If standard ITU wavelengths in the 1550 nm band are used with a spacing of 50 GHz, the system is limited to approximately 100 wavelengths. This number can be doubled using the non-standard 1300 nm band to a maximum of Nλ=P×B×F=200 wavelengths. Most practical systems have around 100 fibers, leaving little room for beam and port operations. To overcome this limitation, methods of wavelength re-use will now be disclosed.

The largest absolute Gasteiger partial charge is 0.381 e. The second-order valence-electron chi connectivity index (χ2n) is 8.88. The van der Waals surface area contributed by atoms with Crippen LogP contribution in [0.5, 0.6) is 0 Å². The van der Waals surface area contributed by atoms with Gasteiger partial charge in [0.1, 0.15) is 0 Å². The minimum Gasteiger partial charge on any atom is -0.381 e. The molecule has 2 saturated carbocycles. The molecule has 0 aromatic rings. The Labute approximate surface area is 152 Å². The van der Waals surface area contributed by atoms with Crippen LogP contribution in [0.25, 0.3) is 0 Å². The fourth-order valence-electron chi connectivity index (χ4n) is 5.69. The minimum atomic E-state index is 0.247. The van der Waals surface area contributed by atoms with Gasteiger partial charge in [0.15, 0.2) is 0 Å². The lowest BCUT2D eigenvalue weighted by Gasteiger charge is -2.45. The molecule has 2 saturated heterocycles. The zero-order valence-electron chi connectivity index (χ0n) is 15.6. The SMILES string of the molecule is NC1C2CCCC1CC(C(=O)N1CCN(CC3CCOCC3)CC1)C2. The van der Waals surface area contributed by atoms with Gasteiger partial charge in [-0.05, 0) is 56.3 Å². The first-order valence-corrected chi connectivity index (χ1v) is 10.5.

The WDM techniques described herein are well suited to wavelength re-use. The general approach, as illustrated in FIG. 14, is to divide the two-dimensional array 134 of input fibers into M sub-arrays or cells 135 and 136, in such way that each cell uses W=P×B×(F/M) wavelengths. Thus, for M≧2 W is a fraction of the number of wavelengths needed in the original network. Each cell uses the same set of W wavelengths, hence the term “wavelength re-use”. The outputs of each cell, after going through the delay lines/ports (A, B, or C in FIG. 14), are separately photodetected. After photodetection the RF outputs of the photodetectors are electrically summed with equal length or corporate feeds to form the output beam. The cells can be formed of any subset of the fiber array, rows, columns, parts of rows or columns, or even randomly chosen elements throughout the array. All that is required is that the inserted delays be proper. The beamforming network for each cell is independent and self-contained. FIG. 14 illustrates the particular example of a 4×4 array of fibers divided into M=2 cells, each cell including 2×4 fibers. Each cell feeds P=3 ports, with only one beam being assumed in this example for simplicity. In general, the cells have different sets of delay lines because they represent different parts of the Rotman lens. However they all use the same wavelengths, WDM structure, and interconnect architecture. Consequently, this configuration lends itself well to the cost-saving standardization earlier described. Indeed, all cell networks preferably use identical input interfaces and interconnect/routing modules, and differ only in the amount of delay inserted by the delay lines utilized.